Two apartment blocks have been evacuated after a sinkhole opened close to them in the city of Ephrata in Lancaster County, Pennsylvania, on Tuesday 8 November 2016. The hole was initially reported as a small pothole at about 5.00 pm local time, but rapidly grew to be about 15 m wide and about 6 m deep, triggering the evacuations of the nearby apartments. A total of 19 residents of 12 apartments are said to have been effected, some of whom are believed to be elderly.
The site of the November 2016 Ephrata sinkhole. Ephrata Police Department.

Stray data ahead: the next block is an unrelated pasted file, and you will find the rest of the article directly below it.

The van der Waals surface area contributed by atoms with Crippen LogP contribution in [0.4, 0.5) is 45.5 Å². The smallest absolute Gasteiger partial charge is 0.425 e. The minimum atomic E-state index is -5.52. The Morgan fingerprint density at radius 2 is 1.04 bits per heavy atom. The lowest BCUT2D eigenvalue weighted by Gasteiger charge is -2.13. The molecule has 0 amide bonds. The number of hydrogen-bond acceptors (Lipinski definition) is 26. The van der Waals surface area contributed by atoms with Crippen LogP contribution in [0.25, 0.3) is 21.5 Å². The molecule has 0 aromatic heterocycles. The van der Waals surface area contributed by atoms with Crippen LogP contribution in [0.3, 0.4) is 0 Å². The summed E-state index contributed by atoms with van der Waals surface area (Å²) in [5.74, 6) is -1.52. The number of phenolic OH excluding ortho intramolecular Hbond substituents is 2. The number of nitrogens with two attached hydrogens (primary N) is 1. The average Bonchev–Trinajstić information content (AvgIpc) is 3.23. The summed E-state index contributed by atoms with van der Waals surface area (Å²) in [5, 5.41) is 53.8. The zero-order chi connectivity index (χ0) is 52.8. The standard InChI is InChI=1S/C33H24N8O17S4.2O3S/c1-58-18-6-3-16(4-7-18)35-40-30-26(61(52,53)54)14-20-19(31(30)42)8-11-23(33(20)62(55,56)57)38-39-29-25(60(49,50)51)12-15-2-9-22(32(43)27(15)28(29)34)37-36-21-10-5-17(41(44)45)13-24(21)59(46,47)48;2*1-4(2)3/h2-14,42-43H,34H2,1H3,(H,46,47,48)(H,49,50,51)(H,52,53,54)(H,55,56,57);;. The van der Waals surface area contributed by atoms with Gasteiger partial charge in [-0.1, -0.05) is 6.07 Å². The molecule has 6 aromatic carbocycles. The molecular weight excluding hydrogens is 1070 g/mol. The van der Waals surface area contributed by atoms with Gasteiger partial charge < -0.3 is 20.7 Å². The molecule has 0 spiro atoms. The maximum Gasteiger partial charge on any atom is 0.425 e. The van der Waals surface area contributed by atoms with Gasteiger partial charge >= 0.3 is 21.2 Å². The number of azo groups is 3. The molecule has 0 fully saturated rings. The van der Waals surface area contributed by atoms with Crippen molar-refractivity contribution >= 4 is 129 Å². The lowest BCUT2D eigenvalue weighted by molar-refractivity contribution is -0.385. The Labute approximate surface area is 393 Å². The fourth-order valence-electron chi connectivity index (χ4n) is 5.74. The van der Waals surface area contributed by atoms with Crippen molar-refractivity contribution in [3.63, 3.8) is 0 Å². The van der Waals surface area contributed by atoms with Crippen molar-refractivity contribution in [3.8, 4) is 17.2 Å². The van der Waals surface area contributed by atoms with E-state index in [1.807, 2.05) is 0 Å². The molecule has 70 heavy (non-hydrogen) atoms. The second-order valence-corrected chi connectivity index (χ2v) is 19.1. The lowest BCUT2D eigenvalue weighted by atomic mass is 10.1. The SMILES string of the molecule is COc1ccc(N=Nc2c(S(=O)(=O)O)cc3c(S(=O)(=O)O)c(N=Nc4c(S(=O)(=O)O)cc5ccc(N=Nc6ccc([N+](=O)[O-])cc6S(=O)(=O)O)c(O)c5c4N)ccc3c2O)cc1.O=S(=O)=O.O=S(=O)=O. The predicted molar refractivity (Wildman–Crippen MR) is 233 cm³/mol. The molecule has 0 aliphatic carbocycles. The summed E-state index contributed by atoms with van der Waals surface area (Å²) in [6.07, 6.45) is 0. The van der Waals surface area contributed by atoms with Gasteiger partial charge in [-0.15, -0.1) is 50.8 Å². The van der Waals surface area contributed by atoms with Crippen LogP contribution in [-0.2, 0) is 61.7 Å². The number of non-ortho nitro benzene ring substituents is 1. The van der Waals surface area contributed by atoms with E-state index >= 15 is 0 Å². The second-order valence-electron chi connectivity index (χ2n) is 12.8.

Sinkholes are generally caused by water eroding soft limestone or unconsolidated deposits from beneath, causing a hole that works its way upwards and eventually opening spectacularly at the surface. Where there are unconsolidated deposits at the surface they can infill from the sides, apparently swallowing objects at the surface, including people, without trace.
In this case the sinkhole is thought to have been caused by a burst water main, which washed away lose sediments beneath the road, undermining the structure and causing the surface to collapse. Around 1 136 000 litres of water are thought to have been lost due to this event, which will have cost the borough about US$900, though the cost of the repairs is likely to be far higher possibly exceeding US$1 million.
Follow Sciency Thoughts on Facebook.